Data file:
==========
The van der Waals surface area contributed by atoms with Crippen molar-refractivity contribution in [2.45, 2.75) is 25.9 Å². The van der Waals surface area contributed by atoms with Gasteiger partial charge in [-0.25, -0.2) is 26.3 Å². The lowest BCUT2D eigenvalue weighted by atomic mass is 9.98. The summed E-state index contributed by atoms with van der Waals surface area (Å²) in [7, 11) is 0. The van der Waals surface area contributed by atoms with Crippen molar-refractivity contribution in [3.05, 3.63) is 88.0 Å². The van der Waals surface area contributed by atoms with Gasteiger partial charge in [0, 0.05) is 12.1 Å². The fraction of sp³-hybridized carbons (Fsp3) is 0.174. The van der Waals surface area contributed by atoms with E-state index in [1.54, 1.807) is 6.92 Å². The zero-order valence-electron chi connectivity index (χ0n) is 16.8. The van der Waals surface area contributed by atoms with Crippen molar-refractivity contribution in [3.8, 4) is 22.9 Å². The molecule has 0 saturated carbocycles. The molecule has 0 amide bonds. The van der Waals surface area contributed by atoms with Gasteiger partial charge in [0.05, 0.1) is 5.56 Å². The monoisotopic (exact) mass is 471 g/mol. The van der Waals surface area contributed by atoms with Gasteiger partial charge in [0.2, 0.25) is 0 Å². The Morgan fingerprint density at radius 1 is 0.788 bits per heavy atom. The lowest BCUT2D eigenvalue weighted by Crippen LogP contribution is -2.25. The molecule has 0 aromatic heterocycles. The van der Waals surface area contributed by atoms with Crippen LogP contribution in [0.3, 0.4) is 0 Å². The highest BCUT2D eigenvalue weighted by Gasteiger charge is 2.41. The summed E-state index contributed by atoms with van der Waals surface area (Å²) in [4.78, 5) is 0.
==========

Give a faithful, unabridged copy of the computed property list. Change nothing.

The van der Waals surface area contributed by atoms with Crippen molar-refractivity contribution in [2.45, 2.75) is 25.9 Å². The van der Waals surface area contributed by atoms with Gasteiger partial charge in [-0.25, -0.2) is 26.3 Å². The lowest BCUT2D eigenvalue weighted by atomic mass is 9.98. The summed E-state index contributed by atoms with van der Waals surface area (Å²) in [7, 11) is 0. The van der Waals surface area contributed by atoms with Crippen molar-refractivity contribution in [3.05, 3.63) is 88.0 Å². The van der Waals surface area contributed by atoms with Gasteiger partial charge in [0, 0.05) is 12.1 Å². The fraction of sp³-hybridized carbons (Fsp3) is 0.174. The van der Waals surface area contributed by atoms with E-state index in [1.54, 1.807) is 6.92 Å². The zero-order valence-electron chi connectivity index (χ0n) is 16.8. The van der Waals surface area contributed by atoms with Crippen molar-refractivity contribution in [3.8, 4) is 22.9 Å². The molecule has 0 saturated carbocycles. The molecule has 0 amide bonds. The van der Waals surface area contributed by atoms with Gasteiger partial charge in [0.05, 0.1) is 5.56 Å². The monoisotopic (exact) mass is 471 g/mol. The van der Waals surface area contributed by atoms with Gasteiger partial charge in [0.2, 0.25) is 0 Å². The Morgan fingerprint density at radius 1 is 0.788 bits per heavy atom. The lowest BCUT2D eigenvalue weighted by Crippen LogP contribution is -2.25. The molecule has 0 aromatic heterocycles. The van der Waals surface area contributed by atoms with Crippen LogP contribution in [0.3, 0.4) is 0 Å². The highest BCUT2D eigenvalue weighted by Gasteiger charge is 2.41. The summed E-state index contributed by atoms with van der Waals surface area (Å²) in [4.78, 5) is 0.